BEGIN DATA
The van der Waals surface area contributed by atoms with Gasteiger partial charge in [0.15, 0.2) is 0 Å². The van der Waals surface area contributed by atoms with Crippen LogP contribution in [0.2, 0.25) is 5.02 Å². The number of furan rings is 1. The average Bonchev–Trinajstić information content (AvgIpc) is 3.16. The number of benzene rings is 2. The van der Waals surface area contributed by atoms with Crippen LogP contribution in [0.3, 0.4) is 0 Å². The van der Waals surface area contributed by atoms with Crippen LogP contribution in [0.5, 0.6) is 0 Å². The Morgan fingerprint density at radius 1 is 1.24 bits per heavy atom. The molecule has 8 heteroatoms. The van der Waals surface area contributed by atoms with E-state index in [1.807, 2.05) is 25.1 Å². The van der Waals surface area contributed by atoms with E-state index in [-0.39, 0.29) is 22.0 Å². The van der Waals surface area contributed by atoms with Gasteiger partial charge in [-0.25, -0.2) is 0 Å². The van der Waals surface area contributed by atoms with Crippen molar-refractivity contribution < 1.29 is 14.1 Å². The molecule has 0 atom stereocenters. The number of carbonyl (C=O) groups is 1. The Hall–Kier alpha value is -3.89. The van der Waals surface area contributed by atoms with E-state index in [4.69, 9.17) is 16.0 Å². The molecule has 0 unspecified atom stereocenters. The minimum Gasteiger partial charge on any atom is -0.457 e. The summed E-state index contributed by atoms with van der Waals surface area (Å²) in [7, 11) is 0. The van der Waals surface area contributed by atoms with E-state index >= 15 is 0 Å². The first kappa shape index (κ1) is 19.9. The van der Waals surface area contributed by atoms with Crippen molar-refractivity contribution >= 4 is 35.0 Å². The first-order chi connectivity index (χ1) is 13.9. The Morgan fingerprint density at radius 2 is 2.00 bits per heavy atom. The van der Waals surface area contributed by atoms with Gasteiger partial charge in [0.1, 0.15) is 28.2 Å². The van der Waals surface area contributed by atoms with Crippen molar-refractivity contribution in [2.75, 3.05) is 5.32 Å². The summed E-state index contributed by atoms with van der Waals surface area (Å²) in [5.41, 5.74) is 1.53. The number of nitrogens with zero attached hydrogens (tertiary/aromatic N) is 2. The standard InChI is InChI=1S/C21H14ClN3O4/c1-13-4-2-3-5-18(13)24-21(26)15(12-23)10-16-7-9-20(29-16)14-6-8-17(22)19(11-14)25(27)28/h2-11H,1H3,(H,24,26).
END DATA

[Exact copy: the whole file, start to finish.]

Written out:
The van der Waals surface area contributed by atoms with Gasteiger partial charge in [0.15, 0.2) is 0 Å². The van der Waals surface area contributed by atoms with Crippen LogP contribution in [0.2, 0.25) is 5.02 Å². The number of furan rings is 1. The average Bonchev–Trinajstić information content (AvgIpc) is 3.16. The number of benzene rings is 2. The van der Waals surface area contributed by atoms with Crippen LogP contribution in [0.3, 0.4) is 0 Å². The van der Waals surface area contributed by atoms with Crippen LogP contribution in [0.5, 0.6) is 0 Å². The Morgan fingerprint density at radius 1 is 1.24 bits per heavy atom. The molecule has 8 heteroatoms. The van der Waals surface area contributed by atoms with E-state index in [1.807, 2.05) is 25.1 Å². The van der Waals surface area contributed by atoms with E-state index in [-0.39, 0.29) is 22.0 Å². The van der Waals surface area contributed by atoms with Gasteiger partial charge in [-0.25, -0.2) is 0 Å². The van der Waals surface area contributed by atoms with Crippen molar-refractivity contribution < 1.29 is 14.1 Å². The molecule has 0 atom stereocenters. The number of carbonyl (C=O) groups is 1. The Hall–Kier alpha value is -3.89. The van der Waals surface area contributed by atoms with E-state index in [4.69, 9.17) is 16.0 Å². The molecule has 0 unspecified atom stereocenters. The minimum Gasteiger partial charge on any atom is -0.457 e. The summed E-state index contributed by atoms with van der Waals surface area (Å²) in [7, 11) is 0. The van der Waals surface area contributed by atoms with E-state index >= 15 is 0 Å². The first kappa shape index (κ1) is 19.9. The van der Waals surface area contributed by atoms with Crippen molar-refractivity contribution >= 4 is 35.0 Å². The first-order chi connectivity index (χ1) is 13.9. The Morgan fingerprint density at radius 2 is 2.00 bits per heavy atom. The van der Waals surface area contributed by atoms with Gasteiger partial charge in [0.1, 0.15) is 28.2 Å². The van der Waals surface area contributed by atoms with Crippen molar-refractivity contribution in [2.75, 3.05) is 5.32 Å². The summed E-state index contributed by atoms with van der Waals surface area (Å²) in [5.41, 5.74) is 1.53. The number of nitrogens with zero attached hydrogens (tertiary/aromatic N) is 2. The standard InChI is InChI=1S/C21H14ClN3O4/c1-13-4-2-3-5-18(13)24-21(26)15(12-23)10-16-7-9-20(29-16)14-6-8-17(22)19(11-14)25(27)28/h2-11H,1H3,(H,24,26).